An autonomous sea state monitoring system for Australia’s icebreaker RSV Nuyina. The project aims to establish a world-class shipborne research infrastructure to measure air-sea interaction processes and integrate sea state measurements with lower atmosphere and upper ocean observations aboard research vessels. The project is timely and will deliver new standards in measuring fundamental processes and properties, sustaining Australian leadership in Antarctic and Southern Ocean expeditions, and underpinning the national effort to build the next generation of Earth system models.
The Southern Ocean plays a crucial role in the Earth’s climate system by storing incoming energy from the sun and transferring it back to the atmosphere in the form of heat and moisture, driving atmospheric circulation. Waves in the Southern Ocean contribute to a well-mixed layer that can store more heat and gases, including greenhouse gases like carbon dioxide, than any other latitude band on the planet. However, the effects of waves and sea ice on the climate system are not fully understood and remain poorly represented in climate models. In situ observations of the ocean and sea ice surface are critical to improving our understanding of these processes, but such observations are currently limited. Multidisciplinary expeditions that unite Earth science and engineering disciplines are beginning to explore the interplay of processes in the lower atmosphere, ocean surface, and subsurface in the Southern Ocean. These expeditions use pioneering shipborne imaging technology to record data on waves, wave breaking, surface current, and sea ice properties in support of lower atmosphere observations.
The equipment is installed on RSV Nuyina. It consists of:
- Stereo camera systems to recover the three-dimensional features of the ocean from synchronised snapshots in the visible light spectrum, and extrapolate properties of wave motion in both open ocean and sea ice;
- Sea ice cameras to capture (single) snapshots in the visible light spectrum of an extended portion of the sea ice surface and derive information on the sea state (concentration, type, floe size, leads/cracks, etc…);
- Bow cameras to capture (single) snapshots in the visible light spectrum of overturning broken ice at passage of the ship and infer sea ice thickness;
- Multi-spectral cameras to record the near infrared range (900-1700 nm), allowing the separation of snow cover, water and ice fractions from an image; and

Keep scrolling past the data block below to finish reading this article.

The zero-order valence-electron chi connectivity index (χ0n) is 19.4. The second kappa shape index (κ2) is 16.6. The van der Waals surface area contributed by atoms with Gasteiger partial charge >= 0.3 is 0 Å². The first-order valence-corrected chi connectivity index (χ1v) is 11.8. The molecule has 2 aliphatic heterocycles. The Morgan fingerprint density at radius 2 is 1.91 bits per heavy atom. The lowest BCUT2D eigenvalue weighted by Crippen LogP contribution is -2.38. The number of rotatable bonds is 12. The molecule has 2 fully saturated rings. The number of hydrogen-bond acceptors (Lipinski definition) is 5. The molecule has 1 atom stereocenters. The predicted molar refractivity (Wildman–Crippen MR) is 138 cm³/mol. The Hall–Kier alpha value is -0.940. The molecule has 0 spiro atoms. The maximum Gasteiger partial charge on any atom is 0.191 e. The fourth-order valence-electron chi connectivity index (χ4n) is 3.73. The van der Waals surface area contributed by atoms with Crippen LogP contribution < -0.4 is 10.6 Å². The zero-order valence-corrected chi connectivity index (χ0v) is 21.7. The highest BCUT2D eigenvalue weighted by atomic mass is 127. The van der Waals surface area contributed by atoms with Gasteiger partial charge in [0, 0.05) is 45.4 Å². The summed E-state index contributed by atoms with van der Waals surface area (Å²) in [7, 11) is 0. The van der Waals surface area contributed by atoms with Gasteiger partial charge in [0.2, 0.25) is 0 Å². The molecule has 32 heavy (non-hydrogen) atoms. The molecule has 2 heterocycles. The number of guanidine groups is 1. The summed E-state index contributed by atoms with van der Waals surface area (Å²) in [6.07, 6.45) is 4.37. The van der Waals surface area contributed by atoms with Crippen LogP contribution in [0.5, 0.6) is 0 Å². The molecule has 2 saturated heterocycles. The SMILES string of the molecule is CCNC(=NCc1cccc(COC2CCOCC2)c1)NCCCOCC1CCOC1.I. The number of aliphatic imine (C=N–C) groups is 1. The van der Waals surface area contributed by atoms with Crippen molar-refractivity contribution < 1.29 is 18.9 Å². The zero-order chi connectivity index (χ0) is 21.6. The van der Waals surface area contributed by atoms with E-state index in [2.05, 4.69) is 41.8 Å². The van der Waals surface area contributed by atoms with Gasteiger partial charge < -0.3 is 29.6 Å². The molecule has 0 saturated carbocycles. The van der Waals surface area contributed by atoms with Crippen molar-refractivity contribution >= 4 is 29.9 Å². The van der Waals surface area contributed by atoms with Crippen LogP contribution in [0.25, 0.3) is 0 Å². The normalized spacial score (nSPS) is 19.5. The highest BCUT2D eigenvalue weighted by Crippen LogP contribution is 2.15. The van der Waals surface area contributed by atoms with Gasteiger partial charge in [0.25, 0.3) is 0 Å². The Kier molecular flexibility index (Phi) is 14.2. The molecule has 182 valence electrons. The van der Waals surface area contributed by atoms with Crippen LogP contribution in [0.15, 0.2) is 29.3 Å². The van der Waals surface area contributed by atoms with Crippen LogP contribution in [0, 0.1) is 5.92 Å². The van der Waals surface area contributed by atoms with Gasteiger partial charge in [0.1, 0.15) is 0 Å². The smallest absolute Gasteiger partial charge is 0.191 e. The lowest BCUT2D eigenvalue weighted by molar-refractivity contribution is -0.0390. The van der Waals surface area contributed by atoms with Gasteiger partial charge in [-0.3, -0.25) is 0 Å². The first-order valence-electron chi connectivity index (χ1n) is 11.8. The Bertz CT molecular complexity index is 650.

- Infrared cameras to detect thermal inhomogeneities of sea ice.
The equipment is deployed on handrails at variable distance above the waterline (25-32m) and it is managed by an autonomous operating system. It operates continuously, producing a database with large diversity of images per voyage, including ideal (clear sky) conditions, low visibility (e.g. during snowfall) and low light (night photographs).
Alberello, A., Onorato, M., Bennetts, L.G., Vichi, M., Eayrs, C., MacHutchon, K. and Toffoli, A., 2019. Brief communication: Pancake ice floe size distribution during the winter expansion of the Antarctic marginal ice zone. The Cryosphere, 13(1), pp.41-48.
Alberello, A., Bennetts, L.G., Onorato, M., Vichi, M., MacHutchon, K., Eayrs, C., Ntamba, B., Benetazzo, A., Bergamasco, F., Nelli, F., Pattani, R., Clarke, H., Tersigni, I. and Toffoli, A., 2022. Three-dimensional imaging of waves and floes in the marginal ice zone during a cyclone. Nature Communications.
Tersigni, I., Alberello, A., Messori, G., Vichi, M., Onorato, M. and Toffoli, A., 2023. High- resolution thermal imaging in the Antarctic marginal ice zone: Skin temperature heterogeneity and effects on heat fluxes. Earth and Space Science, 10, e2023EA003078.
Public datasets can be downloaded from here.
Example of Photos
The University of Melbourne
The University of Adelaide
The University of Newcastle
University of Tasmania
Queensland University of Technology
Australian Antarctic Division
Commonwealth Scientific and Industrial Research Organisation
Pivot Maritime International Pty Ltd